On July 16, CBS Face the Nation host (and CBS Evening News anchor) Bob Schieffer dedicated the entire Sunday morning news show to the Middle East conflict. In his closing editorial, he adapted a well-known fable in an attempt to explain the causes of the current conflict—or rather, the lack of causes:
“Finally today, when the war broke out in the Middle East, the first thing I thought about was the old story of the frog and the scorpion who were trying to cross a river there. The scorpion couldn’t swim, the frog was lost. So the scorpion proposed a deal, ‘Give me a ride on your back, and I’ll show you the way.’ The frog agreed, and the trip went fine until they got to the middle of the river, and then suddenly the scorpion just stung the frog. As they were sinking, the frog asked, in his dying breath, ‘Why would you do that?’ To which the scorpion replied, ‘Because this is the Middle East.’”
Lest there be any doubt about who is the frog and who is the scorpion in that parable, Schieffer went on to spell it out:
“It is worth noting that the Palestinians in the Gaza Strip did not kidnap that Israeli soldier and provoke all of this because the Israelis were invading Gaza. No, all this happened in the wake of the Israeli withdrawal, which was what the Palestinians supposedly wanted. But this is the Middle East. Why would fundamentalists in Gaza and Lebanon choose to provoke this war at this time? There is no real answer except this is the Middle East.”
Schieffer was echoing the media’s conventional wisdom in portraying the Palestinian raid that captured the Israeli soldier as an inexplicable provocation. The New York Times, in a June 29 editorial headlined “Hamas Provokes a Fight,” declared that “the responsibility for this latest escalation rests squarely with Hamas,” adding that “an Israeli military response was inevitable.”
The media assumption is that in withdrawing from Gaza in September 2005, Israel ended its conflict with at least that portion of Palestine and gave up, as Schieffer put it, “what the Palestinians supposedly wanted.” In reality, however, since the pullout and before the recent escalation of violence, at least 144 Palestinians in Gaza had been killed by Israeli forces, often by helicopter gunships, according to a list compiled by the Israeli human rights group B’tselem. Only 31 percent of the people killed were engaged in hostile actions at the time of their deaths, and 25 percent of all those killed were minors.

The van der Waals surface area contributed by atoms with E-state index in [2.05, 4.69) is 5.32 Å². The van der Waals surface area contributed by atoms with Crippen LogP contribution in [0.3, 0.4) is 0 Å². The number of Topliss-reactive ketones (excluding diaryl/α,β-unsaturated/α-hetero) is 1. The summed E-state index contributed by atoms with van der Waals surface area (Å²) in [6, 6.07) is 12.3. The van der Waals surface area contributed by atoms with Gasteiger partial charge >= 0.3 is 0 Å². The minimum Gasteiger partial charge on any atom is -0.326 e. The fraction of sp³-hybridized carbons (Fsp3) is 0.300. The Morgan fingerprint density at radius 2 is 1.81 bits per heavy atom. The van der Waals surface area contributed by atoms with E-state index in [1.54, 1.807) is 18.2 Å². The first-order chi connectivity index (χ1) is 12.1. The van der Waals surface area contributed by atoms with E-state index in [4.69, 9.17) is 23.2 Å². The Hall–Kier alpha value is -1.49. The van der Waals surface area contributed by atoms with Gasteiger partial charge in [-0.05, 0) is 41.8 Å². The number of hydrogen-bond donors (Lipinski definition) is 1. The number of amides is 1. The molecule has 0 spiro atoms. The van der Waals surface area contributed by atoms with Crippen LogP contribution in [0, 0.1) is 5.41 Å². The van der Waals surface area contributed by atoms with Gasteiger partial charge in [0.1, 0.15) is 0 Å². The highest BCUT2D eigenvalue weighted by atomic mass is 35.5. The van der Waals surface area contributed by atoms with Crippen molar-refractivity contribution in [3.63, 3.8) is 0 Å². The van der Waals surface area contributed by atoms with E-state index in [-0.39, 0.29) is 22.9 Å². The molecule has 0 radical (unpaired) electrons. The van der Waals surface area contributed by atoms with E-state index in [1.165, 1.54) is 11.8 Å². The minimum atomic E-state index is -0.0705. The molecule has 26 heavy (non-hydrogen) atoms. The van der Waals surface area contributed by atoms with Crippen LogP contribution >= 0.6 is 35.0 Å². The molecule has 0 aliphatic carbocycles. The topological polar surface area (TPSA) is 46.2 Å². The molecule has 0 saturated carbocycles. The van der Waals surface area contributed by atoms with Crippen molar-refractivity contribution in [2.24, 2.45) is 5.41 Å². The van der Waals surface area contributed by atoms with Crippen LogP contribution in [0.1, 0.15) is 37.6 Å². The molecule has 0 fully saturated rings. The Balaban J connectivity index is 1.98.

From the time of the pullout until the recent upsurge in violence, according to B’tselem’s lists, no Israelis were killed by violence emanating from Gaza. Although during this period Palestinian militants launched some 1,000 crude Kasam missiles from Gaza into Israel, no fatalities resulted; at the same time, Israel fired 7,000 to 9,000 heavy artillery shells into Gaza. On June 9, just two weeks before the Hamas raid that killed two Israeli soldiers and captured a third, an apparent Israeli missile strike killed seven members of a Palestinian family picnicking on a Gaza beach, which prompted Hamas to end its 16-month-old informal ceasefire with Israel. (Though Israel has denied responsibility for the killings, a Human Rights Watch investigation strongly challenged the denial, calling the likelihood of Israel not being responsible “remote”; Human Rights Watch, 6/15/06.) Hamas has repeatedly pointed to the Gaza beach incident as one of the central events that prompted its cross-border raid—indeed, Schieffer’s own CBS Evening News has reported that claim (CBS Evening News, 6/25/06). Even so, Schieffer seems unable to recall this recent event.
Hamas also points to the capture of some of its leaders by Israel as the provocation for its raid. If Israelis had every right, as Schieffer said, to respond with force to the capture of one soldier by Hamas, then how are Palestinians expected to feel about the more than 9,000 prisoners captured and held by Israel—including 342 juveniles and over 700 held without trial (Mandela Center for Human Rights, 4/30/06)?
Moreover, Israel’s withdrawal did not remotely give Palestinians “what they wanted.” In addition to its continued deadly attacks on Gaza, Israel has continued to control Gaza’s borders and has withheld tens of millions of dollars of tax revenue in response to Hamas’ victory in democratic elections in January 2006. Israel’s actions crippled the Gaza economy and prompting warnings from the U.N. of a looming humanitarian disaster (UNRWA, 7/8/06).
None of this is to say that Hamas, which has regularly ignored the distinction between military and civilian targets, does not share part of the blame for the current crisis. But to act as though Israel had been behaving as a peace-loving neighbor to Gaza until the soldier’s capture is a willful rewriting of very recent history. The most Schieffer can bring himself to say about Israel is this:
“Israel had every right to respond, and it did. But again, this is the Middle East, so perhaps a response may have made it all worse by giving moderate Arabs in the region an excuse to distance themselves from Israel.”
Israel’s “response” has resulted in the deaths to date of at least 103 Palestinians, while no Israelis have died other than one soldier killed by friendly fire (New York Times, 7/19/06). Meanwhile, Israel has also destroyed Gaza’s main power plant and its water system, leaving tens of thousands of Gaza families without access to food, water and medical care (Oxfam, 7/19/06). In Lebanon, Israel has killed over 300 people, the vast majority of them civilians, wounded over 1000 and displaced half a million (MSNBC, 7/19/06). To call such devastation an “excuse” for Arabs to “distance themselves from Israel” is a trivialization of real human suffering.
Why is Bob Schieffer allowed to get away with such shallow, dismissive coverage of complicated and tragic events? Because it’s the Middle East.